Already have an account?
Get back to the
Beauty

How to Get Rid of Scalp Acne According to Top Dermatologists

Plus, find out what else may be irritating your scalp

Acne is usually associated with breakouts on the chin, cheeks, and nose. However, there’s another area of the head where acne can pop-up—your scalp. That’s right: Your scalp and hairline can be “hot beds” for bumps and redness.  You may not easily see it when staring straight into a mirror, but you may feel the bumps and irritation. That’s why we asked top hair and skin specialists about the root causes behind scalp acne and how to prevent and treat it.

woman itchy scalp
Evgeniya Markina/Getty

What is scalp acne?

Overall, scalp acne is a term often used informally to describe small pimples or bumps that appear on the scalp, which technically aren’t always TRUE acne, says Alexandra Bowles, DO, a board-certified dermatologist at MONA Dermatology. “These bumps can be similar in appearance to acne lesions that occur on the face and body.”

What causes scalp acne?

mature woman wearing wide brimmed hat
PeopleImages/Getty

Scalp acne cause: Inflammation

“Scalp acne is typically caused by inflammation or infection of the hair follicles due to factors such as excess oil production, bacteria, yeast or other irritants, says” Dr. Bowles, adding that menopause could also potentially influence the frequency and severity of scalp acne outbreaks. Kiran Mian, DO, FAAD, a medical and aesthetic dermatologist, explains that the production of sebum and sweat on your scalp is largely influenced by genetic factors, often contributing to scalp acne. “Hormonal fluctuations can also play a role in oil production. Additionally, exercising in hot conditions or infrequent hair washing can exacerbate the issue.” Adds Dr. Bowles, “Certain hair products, specifically hair oils, can cause scalp acne as well.”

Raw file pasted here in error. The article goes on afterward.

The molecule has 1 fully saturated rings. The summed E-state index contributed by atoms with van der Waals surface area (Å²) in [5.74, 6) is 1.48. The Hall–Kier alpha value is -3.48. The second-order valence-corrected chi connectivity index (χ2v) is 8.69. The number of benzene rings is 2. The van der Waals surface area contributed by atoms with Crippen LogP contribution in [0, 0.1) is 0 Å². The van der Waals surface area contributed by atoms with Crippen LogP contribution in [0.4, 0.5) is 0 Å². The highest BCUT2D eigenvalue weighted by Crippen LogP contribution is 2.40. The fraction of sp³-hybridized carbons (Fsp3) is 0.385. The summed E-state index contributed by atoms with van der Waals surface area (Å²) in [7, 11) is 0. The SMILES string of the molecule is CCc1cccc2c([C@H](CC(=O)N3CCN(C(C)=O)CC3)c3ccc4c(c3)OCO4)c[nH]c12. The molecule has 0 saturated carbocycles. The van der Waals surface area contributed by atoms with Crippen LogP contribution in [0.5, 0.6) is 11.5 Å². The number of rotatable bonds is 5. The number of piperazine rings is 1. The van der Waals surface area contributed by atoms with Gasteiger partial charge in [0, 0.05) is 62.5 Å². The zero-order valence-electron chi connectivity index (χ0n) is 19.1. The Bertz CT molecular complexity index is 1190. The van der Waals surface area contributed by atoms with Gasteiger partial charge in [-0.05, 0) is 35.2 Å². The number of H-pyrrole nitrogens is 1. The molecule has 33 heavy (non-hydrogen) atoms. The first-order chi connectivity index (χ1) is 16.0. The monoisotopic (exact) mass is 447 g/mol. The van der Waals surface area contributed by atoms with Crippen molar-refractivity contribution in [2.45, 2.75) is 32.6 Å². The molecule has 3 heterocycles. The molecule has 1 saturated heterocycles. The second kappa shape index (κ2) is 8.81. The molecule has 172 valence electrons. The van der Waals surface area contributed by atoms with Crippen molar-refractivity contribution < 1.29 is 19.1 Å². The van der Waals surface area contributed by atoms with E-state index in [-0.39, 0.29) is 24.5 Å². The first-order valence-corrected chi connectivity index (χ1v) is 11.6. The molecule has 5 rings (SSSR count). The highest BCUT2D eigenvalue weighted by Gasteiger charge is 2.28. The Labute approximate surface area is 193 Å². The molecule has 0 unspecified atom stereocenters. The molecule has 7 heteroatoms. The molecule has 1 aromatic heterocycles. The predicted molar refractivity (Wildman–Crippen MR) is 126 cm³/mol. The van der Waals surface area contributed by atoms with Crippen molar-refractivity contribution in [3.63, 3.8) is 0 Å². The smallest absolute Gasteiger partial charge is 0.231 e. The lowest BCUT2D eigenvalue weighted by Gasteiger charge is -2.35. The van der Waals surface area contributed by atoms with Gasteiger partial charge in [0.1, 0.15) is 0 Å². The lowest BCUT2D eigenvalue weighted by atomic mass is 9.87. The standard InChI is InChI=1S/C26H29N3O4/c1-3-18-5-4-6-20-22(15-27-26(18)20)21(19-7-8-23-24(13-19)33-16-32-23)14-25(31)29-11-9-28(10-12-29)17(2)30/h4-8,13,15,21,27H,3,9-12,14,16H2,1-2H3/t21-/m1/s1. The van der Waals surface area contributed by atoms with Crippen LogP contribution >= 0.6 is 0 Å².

Related: Hair Experts’ Top 5 Tips for a Healthy Scalp to Help Reverse Hair Loss, Dandruff and More

One way to avoid it? Protect your scalp by sleeping on a silk or satin pillowcase. Traditional pillowcases (usually made of cotton and polyester blends) can make one’s head sweaty, which is why silk is highly recommended. “Everyone has yeast on their scalp,” explains Candace Spann, MD, a board-certified dermatologist, hair loss specialist and founder of ReTress. “Yeast grows best in an environment that is warm, dark and damp, so a ‘regular’ pillowcase that promotes sweat worsens yeast-based breakouts in the scalp.” Since silk pillowcases are cooler and smoother compared to conventional ones, they aid in preventing acne by reducing harsh friction against your scalp during sleep, she adds.

There are some great pillowcases available from ReTress, says Dr. Spann. “These pillowcases are not drying to the skin, allowing skin to be more hydrated. Healthy, hydrated skin is less likely to break out or to wrinkle.”

Related: The $8 Secret To Looking Younger Overnight According to Beauty Pros? A Silky Pillowcase

Interestingly, Dr. Spann adds that “sugars feed yeast, so high carb diets actually make yeast overgrowth worse.” (You may want to curb your carbs if you’re prone to scalp acne.)

Scalp acne cause: Headbands

According to Dr. Spann, wearing a headband once in a while is no big deal and should not trigger a breakout. But headbands that are too tight and occlusive can trap sweat, makeup and pollutants on the skin, “resulting in clogged pores and breakouts,” says Dr. Spann. “Headbands should fit well, be lightweight, breathable and moisture-wicking.” This means the fabric draws sweat or water away from the skin to the surface of the fabric, so it evaporates faster. Dr. Spann recommends the Don’t Sweat It Tech Handband by Perspective Fitwear and the Big Bang Lite Headband by Junk.

Scalp acne cause: Hats

Another common cause? Hats! Dr. Spann explains that non-breathable hats can contribute to scalp acne if the wearer is perspiring, or the hat has not been cleaned. “Also, a hat can lead to a buildup of bacteria or yeast that can contribute to acne.” However, since hats also help protect your scalp and face from the sun in the summer and keep you warm in winter, rather than avoid wearing them, opt for hats with lightweight, breathable, moisture-wicking materials like polyester or spandex.  “Headsweats and Nostrand offer a variety of options,” says Dr. Spann. “Wide-brimmed hats with built-in UPF are the best for sun protection; I like the brands Solbari and Coolibar.”